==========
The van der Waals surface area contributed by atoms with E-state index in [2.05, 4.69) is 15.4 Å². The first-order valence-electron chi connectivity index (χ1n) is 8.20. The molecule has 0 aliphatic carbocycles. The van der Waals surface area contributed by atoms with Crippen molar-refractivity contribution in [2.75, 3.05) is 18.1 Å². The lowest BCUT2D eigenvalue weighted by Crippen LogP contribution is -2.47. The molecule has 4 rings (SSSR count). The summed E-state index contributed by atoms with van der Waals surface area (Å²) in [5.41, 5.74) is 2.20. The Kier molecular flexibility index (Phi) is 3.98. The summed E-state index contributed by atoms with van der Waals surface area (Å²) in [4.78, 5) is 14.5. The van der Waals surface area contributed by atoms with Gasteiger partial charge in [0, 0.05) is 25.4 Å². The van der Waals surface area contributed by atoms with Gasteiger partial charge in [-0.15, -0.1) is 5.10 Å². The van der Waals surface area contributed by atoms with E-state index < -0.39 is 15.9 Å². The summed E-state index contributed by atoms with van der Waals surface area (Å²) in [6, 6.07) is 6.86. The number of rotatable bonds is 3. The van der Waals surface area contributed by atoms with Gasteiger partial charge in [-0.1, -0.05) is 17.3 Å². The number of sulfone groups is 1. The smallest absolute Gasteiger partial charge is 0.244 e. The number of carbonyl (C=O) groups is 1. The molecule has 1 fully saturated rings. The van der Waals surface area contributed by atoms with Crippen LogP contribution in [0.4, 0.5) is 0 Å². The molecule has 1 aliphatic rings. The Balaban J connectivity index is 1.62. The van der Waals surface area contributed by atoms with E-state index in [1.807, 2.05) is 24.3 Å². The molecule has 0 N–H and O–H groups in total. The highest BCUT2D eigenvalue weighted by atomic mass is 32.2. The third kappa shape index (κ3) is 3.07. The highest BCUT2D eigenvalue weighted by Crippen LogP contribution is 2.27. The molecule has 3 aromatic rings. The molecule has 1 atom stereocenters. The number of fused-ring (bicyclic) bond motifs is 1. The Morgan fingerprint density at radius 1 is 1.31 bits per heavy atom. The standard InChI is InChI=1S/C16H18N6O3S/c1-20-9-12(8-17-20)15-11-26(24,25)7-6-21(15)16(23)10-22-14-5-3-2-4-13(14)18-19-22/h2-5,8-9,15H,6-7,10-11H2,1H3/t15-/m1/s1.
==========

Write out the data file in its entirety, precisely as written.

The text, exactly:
The van der Waals surface area contributed by atoms with E-state index in [2.05, 4.69) is 15.4 Å². The first-order valence-electron chi connectivity index (χ1n) is 8.20. The molecule has 0 aliphatic carbocycles. The van der Waals surface area contributed by atoms with Crippen molar-refractivity contribution in [2.75, 3.05) is 18.1 Å². The lowest BCUT2D eigenvalue weighted by Crippen LogP contribution is -2.47. The molecule has 4 rings (SSSR count). The summed E-state index contributed by atoms with van der Waals surface area (Å²) in [5.41, 5.74) is 2.20. The Kier molecular flexibility index (Phi) is 3.98. The summed E-state index contributed by atoms with van der Waals surface area (Å²) in [4.78, 5) is 14.5. The van der Waals surface area contributed by atoms with Gasteiger partial charge in [0, 0.05) is 25.4 Å². The van der Waals surface area contributed by atoms with Gasteiger partial charge in [-0.15, -0.1) is 5.10 Å². The van der Waals surface area contributed by atoms with E-state index < -0.39 is 15.9 Å². The summed E-state index contributed by atoms with van der Waals surface area (Å²) in [6, 6.07) is 6.86. The number of rotatable bonds is 3. The van der Waals surface area contributed by atoms with Gasteiger partial charge in [-0.1, -0.05) is 17.3 Å². The number of sulfone groups is 1. The smallest absolute Gasteiger partial charge is 0.244 e. The number of carbonyl (C=O) groups is 1. The molecule has 1 fully saturated rings. The van der Waals surface area contributed by atoms with Crippen LogP contribution in [0.4, 0.5) is 0 Å². The molecule has 1 aliphatic rings. The Balaban J connectivity index is 1.62. The van der Waals surface area contributed by atoms with E-state index in [1.807, 2.05) is 24.3 Å². The molecule has 0 N–H and O–H groups in total. The highest BCUT2D eigenvalue weighted by atomic mass is 32.2. The third kappa shape index (κ3) is 3.07. The highest BCUT2D eigenvalue weighted by Crippen LogP contribution is 2.27. The molecule has 3 aromatic rings. The molecule has 1 atom stereocenters. The number of fused-ring (bicyclic) bond motifs is 1. The Morgan fingerprint density at radius 1 is 1.31 bits per heavy atom. The standard InChI is InChI=1S/C16H18N6O3S/c1-20-9-12(8-17-20)15-11-26(24,25)7-6-21(15)16(23)10-22-14-5-3-2-4-13(14)18-19-22/h2-5,8-9,15H,6-7,10-11H2,1H3/t15-/m1/s1.